Wednesday, September 03, 2008

Hunting Season

Ouch. Macro Man evidently forgot to mention one more milestone beginning in yesterday's post. September 1 marked the beginning of hunting season in the UK for various avian species, including patridge, duck, goose, wood cock and plover.

On the basis of today's evidence, we can add three more species that are getting shot down, some in spectacular fashion:

1) Ospraie (sic). For the past few years, this commodity fund has been known for all the right reasons: it's been in a hot market and delivered great performance. This morning, it's in the headlines for the wrong reasons: after dropping more than 25% last month (and 38% from its peak), Ospraie's flagship fund is shuttering its doors.

Macro Man has two observations. Ospraie has said that they hope to return 40% of its assets to investors by the end of the month, another 40% by the end of the year, and the remaining 20% within three years. Clearly, the fund's holdings haven't exactly been uber-liquid. And if there's one lesson that we all should have learned over the past year, it's that there is real value in market liquidity.

Meanwhile, this is yet another example of the maxim that when it rains, it pours. Holder of 20% of the Ospraie management company (which is worth a tad less today than it was a few days ago) is.......Lehman Brothers! Lehman, incidentally, reports Q3 earnings in a couple of weeks. The anticipation of bad news is one of the reasons that Macro Man has started to scale back into equity shorts; he started buying FTSE downside yesterday.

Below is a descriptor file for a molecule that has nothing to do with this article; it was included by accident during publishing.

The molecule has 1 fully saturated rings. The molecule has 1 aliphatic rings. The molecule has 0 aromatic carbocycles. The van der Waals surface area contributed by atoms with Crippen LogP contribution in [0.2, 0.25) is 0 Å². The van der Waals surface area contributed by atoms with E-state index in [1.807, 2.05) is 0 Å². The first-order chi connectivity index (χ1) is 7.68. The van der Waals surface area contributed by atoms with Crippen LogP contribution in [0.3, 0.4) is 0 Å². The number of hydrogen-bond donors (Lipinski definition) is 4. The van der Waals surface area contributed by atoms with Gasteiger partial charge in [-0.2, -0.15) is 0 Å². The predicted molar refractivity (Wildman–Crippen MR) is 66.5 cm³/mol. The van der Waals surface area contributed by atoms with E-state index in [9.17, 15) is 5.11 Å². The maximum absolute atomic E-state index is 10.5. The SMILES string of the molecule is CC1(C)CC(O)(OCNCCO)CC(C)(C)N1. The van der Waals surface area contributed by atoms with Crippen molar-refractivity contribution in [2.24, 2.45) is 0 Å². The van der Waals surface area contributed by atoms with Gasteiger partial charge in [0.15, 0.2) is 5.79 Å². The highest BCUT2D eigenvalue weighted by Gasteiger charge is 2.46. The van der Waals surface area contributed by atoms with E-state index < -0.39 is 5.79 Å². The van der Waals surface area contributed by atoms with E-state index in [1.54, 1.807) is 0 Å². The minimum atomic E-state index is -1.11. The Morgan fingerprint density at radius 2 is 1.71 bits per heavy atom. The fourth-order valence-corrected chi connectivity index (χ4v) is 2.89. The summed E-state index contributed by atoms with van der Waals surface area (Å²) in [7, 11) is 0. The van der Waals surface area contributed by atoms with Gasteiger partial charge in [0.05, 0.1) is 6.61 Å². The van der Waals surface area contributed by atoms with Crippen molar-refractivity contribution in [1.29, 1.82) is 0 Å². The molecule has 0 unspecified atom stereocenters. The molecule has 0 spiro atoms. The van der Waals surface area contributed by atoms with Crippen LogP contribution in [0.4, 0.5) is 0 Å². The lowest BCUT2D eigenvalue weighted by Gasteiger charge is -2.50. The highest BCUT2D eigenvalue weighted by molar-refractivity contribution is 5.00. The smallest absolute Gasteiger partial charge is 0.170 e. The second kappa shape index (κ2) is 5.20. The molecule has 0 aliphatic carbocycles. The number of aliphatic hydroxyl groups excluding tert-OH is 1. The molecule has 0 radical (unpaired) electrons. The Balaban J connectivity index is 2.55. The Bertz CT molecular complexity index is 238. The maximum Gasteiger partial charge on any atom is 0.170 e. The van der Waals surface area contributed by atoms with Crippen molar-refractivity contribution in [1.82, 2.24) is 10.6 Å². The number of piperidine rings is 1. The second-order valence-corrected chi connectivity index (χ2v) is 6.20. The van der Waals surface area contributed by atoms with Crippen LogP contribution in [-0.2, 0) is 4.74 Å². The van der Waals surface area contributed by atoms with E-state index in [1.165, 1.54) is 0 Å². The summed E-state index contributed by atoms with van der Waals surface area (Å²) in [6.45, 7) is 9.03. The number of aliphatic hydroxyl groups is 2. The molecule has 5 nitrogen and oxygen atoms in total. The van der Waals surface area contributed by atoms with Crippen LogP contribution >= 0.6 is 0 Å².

2) Kiwi. The flightless bird has landed with a thud, shedding 6.5% against the USD over the past couple of weeks. The NZD has been Macro Man's own personal hell over the past month; he's been bearish, has been short, and yet contrived not to make any money because of some of the option structures that he's put in place (and the bad spot trades he's done against those structures.)

This provides an object lesson in the importance of security/strategy selection, and that this game isn't just about getting the macro view view right. Usually, calling the market the right way is enough to ensure some degree of profitability, with the choice of strategy simply dictating different shades of profit or loss. Occasionally, however, choosing the wrong strategy can completely eradicate the benefit of calling the market correctly. Sadly, NZD has been a case in point for Macro Man (though at least his short gamma nightmare is now over.)

3) Pink flamingos. It looks like the pink flamingos of consensus positioning (which Macro Man wrote about a few months ago) are coming under fire once again. Exhibit A is the rouble basket trade, which has gone badly wrong again this morning after squeezing during Macro Man's August holiday. It's a pretty consensus trade with a high-conviction buy-in; 30.10 has been seen as something of a no-fly zone that will spur further short-covering in the event of a close near current levels.
While Macro Man suffered on this one last month, he at least had the sense to get out when he could and sleep easy. In this kind of market, if someone says that they aim to screw you over....you'd have to think that they have a decent chance of succeeding.

On a lighter note, Macro Man observed with interest that the Korean Military Fund is considering joining KDB in taking a stake in Lehman. Should they prove successful, Macro Man can envisage how the culture of "The Bruddahs" might change.

He can just imagine the scenes outside of Lehman's Canary Wharf offices when the trading desks file into work under the new Korean ownership; it'll probably look so0mething like the image above. The good news is that Lehman would likely fare better in times of distress; observe how they're all kitted out with the appropriate hardware to go hunting!

24 comments:

Anonymous said...

Ospraie Management=Dwight Anderson? See Drobny's "The House of Money" from Wiley.

AT

Macro Man said...

AT, indeed. A surprisingly large percentage of the guys in that book have really scuffled since its publication a couple of years ago.

Anonymous said...